Faizan Syed, Jessica Mayo and Anna Crosslin joined St. Louis on the Air to discuss the local impact of President Trump's executive orders on immigration.
Kelly Moffitt | St. Louis Public Radio

Last week, President Donald Trump signed a series of executive orders that sent the lives of many into chaos — in St. Louis and across the world.

Summer Albarcha stands with friends at a rally to show support for immigrants and refugees outside Sen. Roy Blunt's Clayton office. This week, Blunt released a statement expressing support for President Trump's executive order on immigration. (Feb 2, 2017
Carolina Hidalgo | St. Louis Public Radio

Protesters gathered outside Republican U.S. Sen. Roy Blunt’s office in Clayton Wednesday to voice their opposition to President Donald Trump’s executive order temporarily banning immigration from seven Muslim-majority countries.

Hamishe Bahrani, at the restaurant she created with her husband: Cafe Natasha's. Bahrami sits in front of a wall of infused gins; her specialty.
Durrie Bouscaren | St. Louis Public Radio

The call came in the middle of the night; Hamishe Bahrami’s childhood friend would be unable to visit from Iran.

“Today, she was supposed to arrive in St. Louis,” Bahrami said Monday. “She was so excited to come, visit St. Louis and see my life in person. We don’t know if we’re going to see each other again.”

Anna Crosslin is joined by St. Louis Mayor Francis Slay to talk about the importance of immigrants in the region. Jan 30, 2017
Erica Hunzinger | St. Louis Public Radio

St. Louis leaders are decrying the Trump administration’s executive order that bars refugees from coming to the United States for 120 days. The order also prevents those from seven Muslim-majority countries – Iraq, Iran, Syria, Yemen, Sudan, Libya and Somalia – from entering the U.S. for 90 days.

5 Questions About The Law And Trump's Immigration Order

Jan 30, 2017

President Trump's executive order on immigration late Friday ignited nationwide protests — and a slew of legal challenges.

At least four federal judges across the country have blocked part of the order and temporarily ensured refugees and travelers who reached U.S. soil would not be deported.

Here's an explanation of what happened so far and what could come next.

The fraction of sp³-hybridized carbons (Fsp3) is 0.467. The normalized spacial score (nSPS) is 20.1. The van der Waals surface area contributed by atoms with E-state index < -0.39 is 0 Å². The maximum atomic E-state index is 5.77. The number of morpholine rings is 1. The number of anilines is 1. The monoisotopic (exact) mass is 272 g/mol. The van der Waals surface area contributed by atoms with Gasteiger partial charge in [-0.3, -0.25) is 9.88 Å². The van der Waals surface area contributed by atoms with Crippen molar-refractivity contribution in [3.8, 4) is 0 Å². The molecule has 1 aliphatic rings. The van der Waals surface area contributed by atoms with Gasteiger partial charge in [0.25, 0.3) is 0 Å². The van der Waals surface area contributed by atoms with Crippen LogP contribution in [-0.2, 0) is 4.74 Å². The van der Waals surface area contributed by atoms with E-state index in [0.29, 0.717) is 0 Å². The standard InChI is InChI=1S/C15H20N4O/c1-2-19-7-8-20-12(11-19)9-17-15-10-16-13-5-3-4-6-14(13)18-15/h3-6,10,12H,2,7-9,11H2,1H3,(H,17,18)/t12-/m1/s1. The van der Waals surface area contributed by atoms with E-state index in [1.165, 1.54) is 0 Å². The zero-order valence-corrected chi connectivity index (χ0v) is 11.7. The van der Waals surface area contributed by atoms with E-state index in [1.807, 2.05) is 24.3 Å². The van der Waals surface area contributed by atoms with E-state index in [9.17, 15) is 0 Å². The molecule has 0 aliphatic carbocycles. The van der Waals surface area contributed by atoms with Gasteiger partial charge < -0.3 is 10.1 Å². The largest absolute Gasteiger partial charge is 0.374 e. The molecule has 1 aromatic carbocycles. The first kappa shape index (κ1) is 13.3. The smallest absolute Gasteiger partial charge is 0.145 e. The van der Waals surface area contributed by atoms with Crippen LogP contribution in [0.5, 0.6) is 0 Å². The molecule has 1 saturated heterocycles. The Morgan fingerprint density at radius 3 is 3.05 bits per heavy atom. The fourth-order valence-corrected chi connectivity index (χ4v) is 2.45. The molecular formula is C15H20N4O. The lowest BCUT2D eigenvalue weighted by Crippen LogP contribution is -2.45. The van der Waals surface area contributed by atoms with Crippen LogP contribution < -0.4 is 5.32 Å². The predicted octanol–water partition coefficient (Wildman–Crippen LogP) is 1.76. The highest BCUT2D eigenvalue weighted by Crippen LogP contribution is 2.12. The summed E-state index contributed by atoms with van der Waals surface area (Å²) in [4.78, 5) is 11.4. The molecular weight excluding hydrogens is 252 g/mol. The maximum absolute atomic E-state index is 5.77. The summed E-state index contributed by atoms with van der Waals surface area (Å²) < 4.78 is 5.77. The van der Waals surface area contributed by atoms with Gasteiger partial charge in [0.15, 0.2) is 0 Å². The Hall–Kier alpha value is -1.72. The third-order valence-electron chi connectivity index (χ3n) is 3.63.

Bosnia Memory Project to expand work in area high schools

Jan 6, 2017
Bosnians gathered near the Sebilj Fountain
File photo | Willis Ryder Arnold | St. Louis Public Radio

Affton High School teacher Brian Jennings will never forget watching former student Dino Svraka record an oral history contribution for the Bosnia Memory Project a couple of years ago. He’s still struck by how Svraka, a Bosnian American, captivated his students.

“That justified everything I’ve ever tried to do as a teacher,” Jennings said.

Jennings teaches a class on Bosnian American history in partnership with the Bosnia Memory Project at Fontebonne University. He began the collaboration about five years ago after meeting the organization’s executive director, Ben Moore.

Faizan Sayed, executive director of Missouri’s branch of the Council on American Islamic Relations, organized a news conference to speak out against current events in Syria.
Carolina Hidalgo | St. Louis Public Radio

Several of the 300 families of Syrian refugees who have settled in the St. Louis area this year are still afraid to publicly condemn their former government's attacks on Aleppo — even living so far away from their native country.

“They’re worried that someone’s going to see their picture or their [social media] feed on TV, they’re going to find out who [they are] and they’re going to hurt their family in Syria,” said Faizan Sayed, executive director of Missouri’s branch of the Council on American Islamic Relations.

Sayed reached out to at least 20 Syrian families asking them to speak at CAIR press conference Thursday denouncing the bombardment of rebel-held neighborhoods in Aleppo. Every single one turned him down.

Arjun Sidhu holds an American flag while sitting with his mother, Mandeep Sidhu, originally from India, at a naturalization ceremony held at Ulysses S. Grant National Historic Site on Nov. 10, 2016.
Carolina Hidalgo | St. Louis Public Radio

While much of the nation remains at odds over the results of the November elections, some people are feeling more optimistic for the future than ever. Newly naturalized U.S. citizens in the St. Louis region are excited to be a part of the country, and many are raring to vote.

At a naturalization ceremony held last week at the International Institute of St. Louis, 39 people from 24 different countries stood together in front of a crowded room for the first time as new citizens.

Among them was Lenilson Pereira Dos Santos Coutinho, a clinical medial physicist who was born in Brazil. Coutinho, who came to the United States for graduate school, laments not being able to vote on Nov. 8. Now that he’s a citizen, he can’t wait for future elections.

Kamila Kahistani cast her first vote as an American citizen in 2016's November election.
Jenny Simeone | St. Louis Public Radio

In response to an outpouring of client concern, local immigrant advocacy organizations are hosting information sessions on what a Trump presidency will mean for St. Louis immigrants.

Among those who are concerned is Kamila Kahistani, who arrived in the United States with her sister seven years ago from Afghanistan. She was a refugee when she came via Russia, escaping war in her native country. Kahistani, who became a naturalized U.S. citizen five years ago, doesn’t worry about how immigration policy changes would affect her. But she does worry for the family members she’s petitioning to bring into the country.

St. Louis resident Imre Jokuti, who fought in the Hungarian resistance, drinks a toast to those lost during the 1956 failed revolution against the Soviet Union during a commemoration Friday, Nov. 4, 2016.
Carolina Hidalgo | St. Louis Public Radio

Friday marked the 60th anniversary of the Soviet Union's crackdown that ended the Hungarian revolution. 

Imre Jokuti of St. Louis fought with the resistance before he fled. He shared the memories of his escape from Budapest: